May is Osteoporosis Awareness Month
At Arrow Physical Therapy & Rehabilitation, our focus is on educating our patients on healthy lifestyle.
May is Osteoporosis Awareness Month. Osteoporosis is a disease that causes bones to become thin and weak, making them more susceptible to fractures, especially as people age. It is estimated that approximately half of all women older than 50 years of age, and as many as one in four men, will suffer broken bones due to osteoporosis. The rate of bone loss varies among individuals and is likely influenced by both genetic factors and lifestyle choices.
According to the most recent statistics by the National Osteoporosis Foundation released in April, approximately 9 million Americans already have osteoporosis, and additional 48 million have osteopenia, or low bone mass. By 2025, experts predict that osteoporosis will be responsible for approximately 3 million bone fractures and $25.3 billion in health care costs annually.
There is a lot you can do in several lifestyle areas to promote bone health. Immediate steps are to stop smoking and limit alcohol intake. Bone health is also an area in which being too thin is a risk factor.
Put your focus on a healthy diet.
- Eat a diet high in vegetables and fruits and low in refined foods, sugar, and alcohol.
- Get vital calcium (for bone health) and other nutrients from foods whenever possible, as opposed to merely supplements (look for a list of food sources online).
Supplementation (vitamins and minerals) is a key recommendation in the area of bone health.
- Make sure you are getting enough Calcium and Vitamin D in particular.
- Consider consulting a dietician for a personalized program.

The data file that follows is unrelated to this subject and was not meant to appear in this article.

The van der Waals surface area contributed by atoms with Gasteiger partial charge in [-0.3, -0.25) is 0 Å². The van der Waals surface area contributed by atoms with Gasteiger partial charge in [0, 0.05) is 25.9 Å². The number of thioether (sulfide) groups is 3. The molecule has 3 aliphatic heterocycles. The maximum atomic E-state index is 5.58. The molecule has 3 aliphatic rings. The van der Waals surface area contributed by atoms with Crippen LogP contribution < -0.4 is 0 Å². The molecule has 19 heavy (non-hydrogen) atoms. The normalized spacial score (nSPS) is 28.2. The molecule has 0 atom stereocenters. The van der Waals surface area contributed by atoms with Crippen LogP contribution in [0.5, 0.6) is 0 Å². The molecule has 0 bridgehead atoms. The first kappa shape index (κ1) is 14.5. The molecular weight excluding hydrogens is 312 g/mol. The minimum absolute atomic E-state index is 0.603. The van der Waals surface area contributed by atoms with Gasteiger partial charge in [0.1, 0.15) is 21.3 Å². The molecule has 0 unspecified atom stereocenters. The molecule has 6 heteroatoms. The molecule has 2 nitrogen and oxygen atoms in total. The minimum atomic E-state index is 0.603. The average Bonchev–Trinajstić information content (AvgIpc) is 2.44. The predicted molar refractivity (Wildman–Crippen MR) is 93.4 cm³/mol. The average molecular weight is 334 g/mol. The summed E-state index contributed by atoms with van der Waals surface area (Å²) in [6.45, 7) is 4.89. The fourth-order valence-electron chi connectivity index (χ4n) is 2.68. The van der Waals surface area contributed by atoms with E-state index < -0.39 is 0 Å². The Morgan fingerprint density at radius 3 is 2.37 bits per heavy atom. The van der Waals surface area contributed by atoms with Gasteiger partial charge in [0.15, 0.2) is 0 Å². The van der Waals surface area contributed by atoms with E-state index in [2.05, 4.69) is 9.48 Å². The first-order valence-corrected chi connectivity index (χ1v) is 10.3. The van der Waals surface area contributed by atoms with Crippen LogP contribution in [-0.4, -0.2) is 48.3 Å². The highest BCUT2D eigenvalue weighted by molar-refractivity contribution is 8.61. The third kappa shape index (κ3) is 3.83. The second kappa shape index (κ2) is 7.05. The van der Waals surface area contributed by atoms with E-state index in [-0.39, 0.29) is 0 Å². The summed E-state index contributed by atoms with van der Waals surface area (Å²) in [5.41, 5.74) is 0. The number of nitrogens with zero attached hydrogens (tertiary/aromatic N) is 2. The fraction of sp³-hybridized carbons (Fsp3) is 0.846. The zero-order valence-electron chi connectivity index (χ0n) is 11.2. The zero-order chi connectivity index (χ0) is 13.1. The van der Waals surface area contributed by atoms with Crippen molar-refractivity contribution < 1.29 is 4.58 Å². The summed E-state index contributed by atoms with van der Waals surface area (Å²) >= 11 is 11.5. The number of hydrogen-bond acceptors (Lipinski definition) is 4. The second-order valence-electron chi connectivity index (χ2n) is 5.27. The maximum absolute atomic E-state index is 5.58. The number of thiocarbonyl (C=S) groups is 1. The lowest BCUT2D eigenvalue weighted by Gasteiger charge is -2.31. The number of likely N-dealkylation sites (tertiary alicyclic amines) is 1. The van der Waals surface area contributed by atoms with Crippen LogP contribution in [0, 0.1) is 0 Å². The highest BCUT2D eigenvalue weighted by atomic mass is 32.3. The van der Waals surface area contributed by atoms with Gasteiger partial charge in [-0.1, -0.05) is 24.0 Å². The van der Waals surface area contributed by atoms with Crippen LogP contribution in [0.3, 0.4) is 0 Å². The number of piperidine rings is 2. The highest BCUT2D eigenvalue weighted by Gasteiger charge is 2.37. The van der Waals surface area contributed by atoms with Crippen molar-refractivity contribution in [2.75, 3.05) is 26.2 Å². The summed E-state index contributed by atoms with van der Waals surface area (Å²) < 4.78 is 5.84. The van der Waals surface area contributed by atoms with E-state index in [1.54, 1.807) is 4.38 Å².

- Keep a food (and supplement) diary to get a better understanding of your nutrient consumption.
When you think of exercise, weight bearing is key to stimulate bone. Many people enjoy walking, hiking or classes at the gym. Activities such as yoga and tai chi also introduce the important element of balance. At Arrow Physical Therapy & Rehabilitation, we are experts in balance. Balance (to reduce the odds of falling and breaking a bone) is one of the most trainable skills. In fact, it is very easy and effective with practice. Any time or anywhere, just stand on one foot, and then try doing the same with your eyes closed. It’s a challenge, but you’ll soon see improvement. Graduate to balancing on an unstable surface, such as a BOSU (half dome) ball or even a pillow or uneven terrain.
Strength training is also important in order to stress a sequence of muscles and bones. Strength training at least twice a week, says the U.S. Surgeon General, is needed to stimulate bone growth. In fact, strength training is important for many reasons, not the least of which is that muscle mass declines precipitously after age 40, but you can ‘turn back the clock’ with a strength training program. We treat athletes of all levels in our practice, and know the value of a strength training program for a variety of needs, from bone health to improved performance and injury prevention.